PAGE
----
Tree canopy and snow depth relationships at fine scales with terrestrial laser scanning
Understanding the impact of tree structure on snow depth and extent is important in order to make predictions of snow amounts and how changes in forest cover may affect future water resources. In this work, we investigate snow depth under tree canopies and in open areas to quantify the role of tree structure in controlling snow depth, as well as the controls from wind and topography. We use fine-scale terrestrial laser scanning (TLS) data collected across Grand Mesa, Colorado, USA (winter 2016–2017), to measure the snow depth and extract horizontal and vertical tree descriptors (metrics) at six sites. We utilize these descriptors along with topographical metrics in multiple linear and decision tree regressions to investigate snow depth variations under the canopy and in open areas. Canopy, topography, and snow interaction results indicate that vegetation structural metrics (specifically foliage height diversity; FHD) along with local-scale processes like wind and topography are highly influential in snow depth variation. Our study specifies that windward slopes show greater impact on snow accumulation than vegetation metrics. In addition, the results indicate that FHD can explain up to 27 % of sub-canopy snow depth variation at sites where the effect of topography and wind is negligible. Solar radiation and elevation are the dominant controls on snow depth in open areas. Fine-scale analysis from TLS provides information on local-scale controls and provides an opportunity to be readily coupled with lidar or photogrammetry from uncrewed aerial systems (UASs) as well as airborne and spaceborne platforms to investigate larger-scale controls on snow depth.
Forests are distributed across approximately half of the snow-covered landmasses on Earth during peak snow extent (Kim et al., 2017), with snow in non-polar, cold climate zones accounting for 17 % of the total terrestrial water storage (Rutter et al., 2009; Güntner et al., 2007). Estimating the amount of water stored in this snowpack, the snow water equivalent (SWE), and its spatial distribution under various physiographic conditions is crucial to providing water managers with parameters to accurately predict runoff timing, duration, and amount, especially in a changing climate. Snowbound forested regions are rapidly changing in forest cover composition (e.g., fire, insect outbreaks, thinning) (Nolin and Daly, 2006; Bewley et al., 2010; Gauthier et al., 2015). Understanding how forest characteristics affect snow distribution, as well as how we might model the relationships between forests and snow distribution, will benefit water management objectives.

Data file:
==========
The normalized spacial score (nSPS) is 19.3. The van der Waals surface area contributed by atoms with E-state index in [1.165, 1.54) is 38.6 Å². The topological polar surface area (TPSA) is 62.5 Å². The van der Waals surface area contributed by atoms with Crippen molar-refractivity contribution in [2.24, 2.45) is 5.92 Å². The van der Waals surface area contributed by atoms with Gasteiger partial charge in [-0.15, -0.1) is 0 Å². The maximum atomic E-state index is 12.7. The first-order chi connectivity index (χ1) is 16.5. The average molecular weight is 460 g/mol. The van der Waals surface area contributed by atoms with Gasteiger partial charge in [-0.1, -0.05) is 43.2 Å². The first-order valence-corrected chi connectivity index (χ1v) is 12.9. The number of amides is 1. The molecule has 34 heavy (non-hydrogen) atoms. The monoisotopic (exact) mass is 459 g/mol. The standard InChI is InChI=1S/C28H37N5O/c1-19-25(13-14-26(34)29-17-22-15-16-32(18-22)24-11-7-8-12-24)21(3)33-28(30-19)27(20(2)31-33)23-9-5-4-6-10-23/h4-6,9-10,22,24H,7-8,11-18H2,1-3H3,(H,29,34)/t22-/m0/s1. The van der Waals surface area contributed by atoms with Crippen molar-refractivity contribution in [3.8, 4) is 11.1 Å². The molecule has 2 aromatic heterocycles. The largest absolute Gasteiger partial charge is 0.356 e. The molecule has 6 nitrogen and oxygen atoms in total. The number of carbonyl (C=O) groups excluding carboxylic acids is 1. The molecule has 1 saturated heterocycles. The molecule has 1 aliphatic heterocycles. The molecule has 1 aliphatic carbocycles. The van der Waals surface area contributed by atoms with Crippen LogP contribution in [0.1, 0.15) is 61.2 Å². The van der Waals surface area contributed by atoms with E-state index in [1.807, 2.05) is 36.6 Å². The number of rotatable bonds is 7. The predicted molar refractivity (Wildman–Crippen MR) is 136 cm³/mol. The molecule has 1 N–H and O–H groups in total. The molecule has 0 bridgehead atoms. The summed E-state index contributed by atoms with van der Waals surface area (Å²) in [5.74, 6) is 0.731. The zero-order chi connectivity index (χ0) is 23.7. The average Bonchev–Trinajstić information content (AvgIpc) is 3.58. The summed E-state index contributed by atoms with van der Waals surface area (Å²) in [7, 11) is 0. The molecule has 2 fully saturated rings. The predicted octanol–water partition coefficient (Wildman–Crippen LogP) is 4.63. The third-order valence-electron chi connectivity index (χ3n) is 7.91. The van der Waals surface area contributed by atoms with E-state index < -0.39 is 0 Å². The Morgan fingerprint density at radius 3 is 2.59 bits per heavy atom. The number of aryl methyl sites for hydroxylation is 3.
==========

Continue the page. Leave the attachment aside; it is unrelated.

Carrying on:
Generally, complex tree structure reduces snow deposition by increasing snow–canopy interception. However, canopy sheltering at windy sites can reverse the influence of interception on snow accumulation (Dickerson-Lange et al., 2017). Shading degrades incoming shortwave radiation, while sheltering reduces the wind speed and turbulent heat transfer within canopies, resulting in longer snowmelt duration relative to open areas. The extinction of shortwave radiation by shading, however, can enhance sub-canopy longwave irradiance from tree trunks (Pomeroy et al., 2009). Reducing wind speeds within the canopy due to sheltering can also reduce the spatial heterogeneity of snow depth and extent (Qiu et al., 2011). Therefore, at windy sites, studies have shown similar snow deposition in open areas to that under the canopy (Dickerson-Lange et al., 2017), changing sub-canopy deposition and accumulation. These and other studies demonstrate the complexity between snow processes and vegetation in the presence of other predominant controls for modeling snow distribution and properties.